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Authored Articles


Ambassadors First!

So often we hear the phrase “But we’re not a fundraising board!” What does that truly mean when the nonprofit landscape continues to change, financial expectations rise year over year, and Executive Directors and Development Directors are yearning for partners to stand with them as they build and sustain relationships that ultimately impact the mission and services of the organization?

Experienced fundraisers are integral to the health and wellbeing of nonprofit organizations. And they don’t and can’t operate effectively, alone. While they are expected to ensure that the development process of identification, cultivation, solicitation, recognition, and stewardship are consistently underway, they also need to keep expectations in check about the most important role a board can play, to ultimately help raise support, and sustain that support. With those expectations in check, the tools are necessary for the board to move from “we’re not a fundraising board” to “as ambassadors of this organization, we invite you to learn about the impact of this mission on our community.”

Your board members are a key part of your fundraising initiatives as ambassadors for the organization. The first step in being an ambassador is always advocating for the organization. An ambassador speaks knowledgeably, comfortably, and with enthusiasm about the nonprofit. Without knowledge, comfort, and enthusiasm, not only will they likely not be very good at advocating, board members, (and staff for that matter) will be unlikely to do it at all.

The board member’s role as an ambassador begins with simple conversations. They should look for opportunities in response to “What’s new?” and “How are you?” to share their pride, enthusiasm, and/or concerns about the nonprofit. This works effectively when board members and staff maintain regular communication.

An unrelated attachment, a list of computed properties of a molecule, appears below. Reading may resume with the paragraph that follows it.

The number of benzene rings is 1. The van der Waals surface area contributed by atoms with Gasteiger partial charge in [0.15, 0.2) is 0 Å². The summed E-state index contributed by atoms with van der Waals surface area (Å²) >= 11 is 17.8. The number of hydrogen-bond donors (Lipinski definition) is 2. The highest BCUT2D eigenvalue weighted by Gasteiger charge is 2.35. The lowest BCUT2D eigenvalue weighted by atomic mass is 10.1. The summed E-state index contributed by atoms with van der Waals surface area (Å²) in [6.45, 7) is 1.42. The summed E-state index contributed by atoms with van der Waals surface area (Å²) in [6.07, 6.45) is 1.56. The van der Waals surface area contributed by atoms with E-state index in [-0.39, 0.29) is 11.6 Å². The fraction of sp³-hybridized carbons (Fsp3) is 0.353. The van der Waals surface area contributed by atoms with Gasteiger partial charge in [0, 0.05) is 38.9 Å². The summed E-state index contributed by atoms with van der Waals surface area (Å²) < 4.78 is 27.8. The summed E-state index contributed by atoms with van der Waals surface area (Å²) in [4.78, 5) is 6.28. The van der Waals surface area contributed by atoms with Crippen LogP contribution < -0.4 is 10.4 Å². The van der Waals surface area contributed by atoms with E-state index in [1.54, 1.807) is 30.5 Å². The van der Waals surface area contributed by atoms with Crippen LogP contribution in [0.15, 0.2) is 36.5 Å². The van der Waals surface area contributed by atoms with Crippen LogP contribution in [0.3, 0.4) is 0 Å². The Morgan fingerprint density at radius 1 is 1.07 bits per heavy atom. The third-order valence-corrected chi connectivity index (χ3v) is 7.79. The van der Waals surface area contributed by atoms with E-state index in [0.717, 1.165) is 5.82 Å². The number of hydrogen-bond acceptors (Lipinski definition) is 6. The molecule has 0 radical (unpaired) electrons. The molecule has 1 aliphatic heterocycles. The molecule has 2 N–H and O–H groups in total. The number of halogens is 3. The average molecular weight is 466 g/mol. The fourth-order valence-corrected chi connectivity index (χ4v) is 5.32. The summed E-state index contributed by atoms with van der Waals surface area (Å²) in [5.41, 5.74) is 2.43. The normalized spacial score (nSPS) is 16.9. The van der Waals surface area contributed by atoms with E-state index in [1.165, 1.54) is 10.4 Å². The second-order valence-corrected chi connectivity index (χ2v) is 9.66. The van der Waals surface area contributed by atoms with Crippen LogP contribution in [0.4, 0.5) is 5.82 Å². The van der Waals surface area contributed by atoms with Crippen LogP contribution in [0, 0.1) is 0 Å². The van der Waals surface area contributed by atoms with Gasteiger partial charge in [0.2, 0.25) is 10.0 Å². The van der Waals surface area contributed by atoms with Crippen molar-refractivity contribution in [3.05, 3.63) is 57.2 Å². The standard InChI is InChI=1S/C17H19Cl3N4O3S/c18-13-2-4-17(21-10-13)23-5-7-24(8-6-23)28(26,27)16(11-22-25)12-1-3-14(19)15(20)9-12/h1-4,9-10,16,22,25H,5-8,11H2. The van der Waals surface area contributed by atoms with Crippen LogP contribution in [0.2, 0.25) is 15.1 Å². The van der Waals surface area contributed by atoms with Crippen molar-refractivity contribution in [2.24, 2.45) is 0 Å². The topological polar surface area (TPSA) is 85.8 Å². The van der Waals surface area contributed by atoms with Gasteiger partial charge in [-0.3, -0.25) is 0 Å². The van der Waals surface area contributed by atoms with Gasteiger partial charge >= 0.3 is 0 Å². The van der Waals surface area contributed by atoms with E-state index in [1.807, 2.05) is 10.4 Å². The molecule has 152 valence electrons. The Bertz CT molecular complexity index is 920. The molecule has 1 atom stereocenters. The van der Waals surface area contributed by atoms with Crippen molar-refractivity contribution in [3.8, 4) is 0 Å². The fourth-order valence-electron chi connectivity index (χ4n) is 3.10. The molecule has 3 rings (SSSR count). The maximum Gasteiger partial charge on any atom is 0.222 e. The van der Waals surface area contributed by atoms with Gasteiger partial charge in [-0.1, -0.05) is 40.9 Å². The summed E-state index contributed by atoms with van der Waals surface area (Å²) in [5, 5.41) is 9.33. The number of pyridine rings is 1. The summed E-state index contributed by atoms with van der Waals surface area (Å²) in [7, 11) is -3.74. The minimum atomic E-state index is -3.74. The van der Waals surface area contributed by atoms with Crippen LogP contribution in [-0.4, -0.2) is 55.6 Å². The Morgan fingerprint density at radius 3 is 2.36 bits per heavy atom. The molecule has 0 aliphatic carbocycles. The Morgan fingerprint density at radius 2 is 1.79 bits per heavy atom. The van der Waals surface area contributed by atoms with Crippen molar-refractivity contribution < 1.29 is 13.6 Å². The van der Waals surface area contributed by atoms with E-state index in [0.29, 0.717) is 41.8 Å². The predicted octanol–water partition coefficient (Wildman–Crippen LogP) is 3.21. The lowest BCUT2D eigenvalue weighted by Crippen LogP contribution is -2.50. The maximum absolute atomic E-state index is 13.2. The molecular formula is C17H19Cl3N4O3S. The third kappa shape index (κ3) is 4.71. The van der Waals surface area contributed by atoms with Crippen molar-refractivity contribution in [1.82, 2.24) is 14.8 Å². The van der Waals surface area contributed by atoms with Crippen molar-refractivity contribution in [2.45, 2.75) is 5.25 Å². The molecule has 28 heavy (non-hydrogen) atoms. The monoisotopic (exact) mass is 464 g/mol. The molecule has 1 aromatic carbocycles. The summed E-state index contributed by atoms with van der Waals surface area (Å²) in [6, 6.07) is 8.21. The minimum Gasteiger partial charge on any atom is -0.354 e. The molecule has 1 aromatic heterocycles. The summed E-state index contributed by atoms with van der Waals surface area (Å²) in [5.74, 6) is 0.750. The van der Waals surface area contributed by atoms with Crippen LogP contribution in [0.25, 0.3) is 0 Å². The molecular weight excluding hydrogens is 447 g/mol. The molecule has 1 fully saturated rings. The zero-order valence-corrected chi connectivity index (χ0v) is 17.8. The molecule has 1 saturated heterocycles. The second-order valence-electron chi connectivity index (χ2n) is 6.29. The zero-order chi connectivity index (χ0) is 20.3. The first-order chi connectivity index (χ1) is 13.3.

They can only be successful when they have an understanding of the organization as a whole. When a board member starts and renews their term, meaningful time should be dedicated to describing programming, short- and long-term plans and goals in great detail. That is, orient the new board member to the organization in a more comprehensive manner than they may have been already in their capacity as a community member, donor, or corporate partner to the organization. Staff members are immersed in the mission – they live and breathe the knowledge and are adept at articulating it. Therefore, it is the staff’s responsibility to keep the board abreast of news, opportunities, and successes.

As effective ambassadors, board members should be comfortable verbalizing an a three line speech about your organization – the short description that explains a concept in a way such that any listener can understand it in a brief period of time without losing the attention of the audience.. The answer to the polite question, “What’s new?” is the next initiative/challenge for your organization. And, when someone asks, “How are you?” the Board member can share the excitement about the award the nonprofit won or how proud they are of the work the nonprofit is doing or even how they are concerned about diversifying funding streams.

Need help building a strong ambassador leadership program? We’d be happy to work with your board to be the best ambassadors and help your organization with the steps that come afterwards!


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